Bradley Sutton: Let’s see, what else would you say are our mistakes that people, you know, not necessarily people who switched to you, but just mistakes that people are making in this general topic of getting insurance for their online businesses. Ashlin, do you have any others?
Ashlin: I do, I think another couple of mistakes that people think are just not getting insurance. So they’ll come to us and say, well, I have an LLC, so I’m protected. I don’t need insurance. I don’t know if you’ve tried to like pick up the phone and dial your LLC, but you can’t do that. You can’t just call your LLC and say, Hey, I’m being sued. Will you come protect me? It just doesn’t happen. Having an LLC is great or a corporation, or however you set your business into the up is fabulous. That’s a wonderful step for a new seller, but you have to have insurance to be able to protect you and defend you from these lawsuits. That’s the biggest thing you’re going to see with these policies is that you get to pick up the phone and say, Hey, I have a claim. I’m getting pulled into a lawsuit. And as we all know, insurance companies don’t like to pay claims. So they have really darn good attorneys to get you out of these claims. So just don’t rely on having an LLC, make sure you’ve got a policy to protect you when you do get pulled into these claims.
Bradley Sutton: Okay, cool. Michelle, any others?
Michelle: I think we’ve pretty much hit on most of all the issues that we come into. I will say that sometimes we get the policies written with the wrong class codes, which is an insurance terminology again. But again, it just, it really matters. It matters if you’re doing– the rights are much reduced if you’re doing RA OA wholesale, if you’re selling another person’s brand. But if you’re white labeling, private labeling, that’s a whole different ball game and the rights are considerably higher because your name is on it. You are considered the manufacturer at that instance.
Bradley Sutton: Okay. All right. Good to know.
Ashlin: I think one more thing Bradley, is for customers to remember that personal insurance is personal insurance and business insurance is business. We have a lot of clients that say, well, Hey, I keep inventory in my basement or in my garage, but my homeowners insurance would cover that. And that is the farthest thing from the truth, unless you can lie to your homeowner’s insurance and say, Hey, I have 10,000 toothbrushes because I like a new toothbrush every day. They’re going to know what’s for business and it’s not going to be a covered loss. So just remember your homeowners is personal and you need to have a business policy to protect your business assets.
Bradley Sutton: Okay. All right. Cool. Cool. Now let’s, we’ve been talking about tips and strategies throughout this episode. Now, one thing we do is we have something every episode that’s called the TSS or the T S T, 30-second tip. So what is something you can say in like 30 seconds or so, or less that’s regarding insurance, that’s a highly actionable, and you think that would definitely help people. Either of you can start.
Ashlin: I think my tip would be, if you want to be a business, act like a business and protect yourself like a business, quit thinking because you sin sit behind a computer that you are untouchable. If you want to be a business, act like a business.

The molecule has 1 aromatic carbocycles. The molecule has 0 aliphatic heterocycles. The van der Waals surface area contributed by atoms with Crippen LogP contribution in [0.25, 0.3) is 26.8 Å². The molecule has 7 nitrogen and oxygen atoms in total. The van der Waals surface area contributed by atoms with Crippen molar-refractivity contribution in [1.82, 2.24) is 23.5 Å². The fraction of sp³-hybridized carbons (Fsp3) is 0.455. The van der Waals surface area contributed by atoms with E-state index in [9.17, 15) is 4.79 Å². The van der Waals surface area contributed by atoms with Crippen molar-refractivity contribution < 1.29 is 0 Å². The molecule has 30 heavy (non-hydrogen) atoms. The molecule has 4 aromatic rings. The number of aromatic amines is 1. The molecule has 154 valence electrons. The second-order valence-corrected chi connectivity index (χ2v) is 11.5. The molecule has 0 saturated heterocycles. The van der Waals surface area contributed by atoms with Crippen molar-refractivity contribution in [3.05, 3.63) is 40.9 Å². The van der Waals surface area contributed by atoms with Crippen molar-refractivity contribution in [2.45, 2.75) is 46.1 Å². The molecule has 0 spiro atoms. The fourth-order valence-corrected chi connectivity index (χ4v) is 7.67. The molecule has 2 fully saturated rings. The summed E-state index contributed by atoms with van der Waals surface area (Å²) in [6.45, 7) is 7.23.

Bradley Sutton: All right. Good. All right, Michelle, you got one?
Michelle: Yeah. I would just say that insurance is not as scary as it sounds. Do your research, contact somebody that can help you and make sure that you’re truthful with them and get your quote. And you don’t want to be, you don’t want to get that email from Amazon and have your account, have a black mark against it. So make sure that you take the steps to protect yourself and your business.
Bradley Sutton: All right. Excellent. Excellent. Now what I’d like to do is, like I said, I haven’t even done this on my account. So we’ve got the Project X account. I need to get that up to par. And I have a bunch of case study accounts. So, maybe with each of you I’ll have one of you, hire one of you to do one account and then I’ll report back to everybody, how the process works, or maybe we can write a blog about it, but does that sound good? Like you guys are looking for– are you fully booked or can I hire you all to get me some insurance for these accounts?
Ashlin: We’re always looking for new clients.
Bradley Sutton: And speaking of that, if people want to find you guys on the inter webs and reach out to you to find more information out. Ashlin first, how can they find you?
Ashlin: Sure. The best thing to do is to go to our website, www.ecom.insure. So, ecom.insure.
Bradley Sutton: Okay. Michelle?
Michelle: You can reach us a couple of different ways, but the easiest to remember is, FBAquotes.com that will redirect you to our main website, which is emford.com for our agency. And then there’s a whole e-commerce section on there.
Bradley Sutton: Okay, cool. Cool. All right, well, thank you so much for coming on the show. We’re definitely going to keep in contact so I can get my accounts up to snuff. It does sound like this is something that Amazon is wanting to enforce a little bit more. So, you shouldn’t delay in looking into getting insurance for your account. So thank you so much for joining us and we’ll definitely keep in touch.
Ashlin: Thanks for having us.
Michelle: Thanks for having us.